Hans Werner Henze: Das Verratene Meer. © 2021 Capriccio Records

CD Spotlight

Sex, Jealousy and the Sea

GIUSEPPE PENNISI listens to Hans Werner Henze's 'Das verratene Meer'

'Simone Young and the Vienna ensemble render it beautifully.'


Hans Werner Henze (1 July 1926 - 27 October 2012) was a very important German composer of the second half of the twentieth century and the beginning of the 21st century. He started to compose when he was very young and continued almost until his death at the age of eighty-six. His large number of works is extremely varied in style, having been influenced by serialism, atonality, Stravinsky, Italian music, Arabic music and jazz, as well as traditional schools of German composition. In particular, his stage works reflect his consistent cultivation of music for the theatre throughout his life.

He is best known as the composer who brought serialism to the general audience. His opera and music dramas were and still are quite popular and often performed in Europe, the United States and Japan. He lived most of his live in a villa and farm near a small town close to Rome and organized an innovative festival in Tuscany. He is known for his political ideas too: an avowed Marxist and member of the Italian Communist Party, Henze produced compositions honoring Ho Chi Minh and Che Guevara. At the 1968 Hamburg premiere of his requiem for Che Guevara, titled Das Floß der Medusa (The Raft of Medusa), the placing of a red flag on the stage sparked a riot and the arrest of several people, including the librettist. Henze spent a year from 1969 to 1970 teaching in Cuba.

Das verratene Meer (The Betrayed Sea) is an opera in two parts and fourteen scenes, to a German libretto by Hans-Ulrich Treichel, after Yukio Mishima's novel The Sailor Who Fell from Grace with the Sea. Composed between 1986 and 1989, it was Henze's ninth opera and his third commissioned by the Deutsche Oper Berlin. There are three versions of the opera: the original 1990 Berlin version, a revision in Japanese (titled Gogo No Eiko, as is Mishima's novel) performed in Far East theatres in 2003-2005, and the 2020 posthumous Vienna premiere that incorporates most of the additional music written for the Japanese version.

The CD is based on the Vienna performances and includes a very useful booklet on the history of the opera as well a synopsis of the three versions. The Vienna revival is a clear indication of how Henze was and is still popular. His one act tragedy, The Bassaridis, was revived in Rome in 2015 and in Salzburg in 2018, and I reviewed it for Music & Vision Magazine. I still remember the Rome premiere of Boulevard Solitude, an opera based on a modern reading of Manon Lescaut, which caused enthusiasm as well as riots; not long ago, Boulevard Solitude was revived in Genoa, Madrid and other opera houses.

Das verratene Meer is not a political opera, but a drama about sex, jealousy and the sea - seen as an escape that, however, alienates from the land. In short, a Mishima black-and-blue novel. The plot is quite simple: A widow falls in love with a sailor. Her teenage son (who is part of a youngsters' gang) is jealous and, with his friends, traps the sailor in order to poison him. The first part of the opera takes place in the Summer; the second in the Winter. A series of orchestral interludes depicts the different seasons and delves into the characters' inner feelings.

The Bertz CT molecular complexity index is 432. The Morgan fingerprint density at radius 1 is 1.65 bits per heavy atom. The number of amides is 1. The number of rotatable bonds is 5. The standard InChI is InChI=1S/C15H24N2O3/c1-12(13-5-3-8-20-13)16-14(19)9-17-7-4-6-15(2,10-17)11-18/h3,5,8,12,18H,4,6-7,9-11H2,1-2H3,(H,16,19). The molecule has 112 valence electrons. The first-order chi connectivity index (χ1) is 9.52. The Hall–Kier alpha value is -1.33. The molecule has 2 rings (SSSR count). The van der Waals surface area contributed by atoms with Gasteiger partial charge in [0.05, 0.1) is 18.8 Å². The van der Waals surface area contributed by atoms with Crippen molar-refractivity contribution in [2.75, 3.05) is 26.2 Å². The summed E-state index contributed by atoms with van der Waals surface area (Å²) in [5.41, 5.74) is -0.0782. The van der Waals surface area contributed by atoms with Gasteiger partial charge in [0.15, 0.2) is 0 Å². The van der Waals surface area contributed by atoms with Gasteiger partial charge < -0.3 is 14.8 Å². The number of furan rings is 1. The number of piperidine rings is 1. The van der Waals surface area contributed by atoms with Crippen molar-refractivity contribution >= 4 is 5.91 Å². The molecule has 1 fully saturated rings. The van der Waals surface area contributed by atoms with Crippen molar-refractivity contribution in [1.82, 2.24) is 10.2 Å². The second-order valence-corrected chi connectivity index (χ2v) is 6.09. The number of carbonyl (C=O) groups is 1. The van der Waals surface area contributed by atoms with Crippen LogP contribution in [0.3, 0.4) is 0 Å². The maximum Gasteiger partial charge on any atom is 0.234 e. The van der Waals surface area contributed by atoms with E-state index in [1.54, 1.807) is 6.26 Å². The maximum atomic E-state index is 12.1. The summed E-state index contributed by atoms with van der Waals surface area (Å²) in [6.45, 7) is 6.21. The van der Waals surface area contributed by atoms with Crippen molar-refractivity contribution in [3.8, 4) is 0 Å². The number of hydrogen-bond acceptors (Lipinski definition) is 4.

The principals are Vera-Lotte Boecker, a dramatic coloratura soprano, as the widow, the well-known Danish baritone Bo Skovhus as the sailor and the young Canadian lyric tenor Josh Lovell as the widow's son. A mezzo, a baritone, a tenor and a countertenor are the members of the youngsters' gang. Simone Young conducts the Vienna Staatsoper orchestra.

The mood of the drama is clearly set from the mother and son duet and the interlude on tracks 1 and 2 of CD1.

Listen — Henze: Und morgen besuchen wir das Schiff (Das verratene Meer)
(CD1 track 1, 1:52-2:42) ℗ 2021 Capriccio Records :

This is followed by a sensual duet between the widow and the sailor on tracks 3 and 4 of CD 1.

Listen — Henze: Part 1 Scene 2 (Das verratene Meer)
(CD1 track 3, 3:41-4:26) ℗ 2021 Capriccio Records :

The son's jealousy is clearly shown on CD1 track 9 followed by an interlude on track 10.

Listen — Henze: Still, ganz still nur (Das verratene Meer)
(CD1 track 9, 1:43-2:28) ℗ 2021 Capriccio Records :

The youngsters' gang is cleverly introduced on CD1 tracks 13 and 14 and concludes the first part (CD1 track 17).

A languid prelude opens the second part (CD2 track 1).

Thia is followed by a New Year love scene between the widow and the sailor (CD2 tracks 2 and 3).

Listen — Henze: Das neue Jahr soll glücklich für uns werden! (Das verratene Meer)
(CD2 track 2, 0:03-2:51) ℗ 2021 Capriccio Records :

Then the drama presses until the final scene when the sailor tells the youth group about his life and his loneliness; nevertheless, they kill him.

Listen — Henze: Und wo ist euer Trockendock? (Das verratene Meer)
(CD2 track 11, 10:50-11:30) ℗ 2021 Capriccio Records :

As always in Henze's work, the orchestration is very sophisticated. Simone Young and the Vienna ensemble render it beautifully. The three principals are very good in handling Henze's acrobatic vocalisms (with occasional reference to baroque opera).

In short, this is a recording worth listening to several times to discover all the gems of Henze's composing.

Copyright © 16 January 2022 Giuseppe Pennisi,
Rome, Italy







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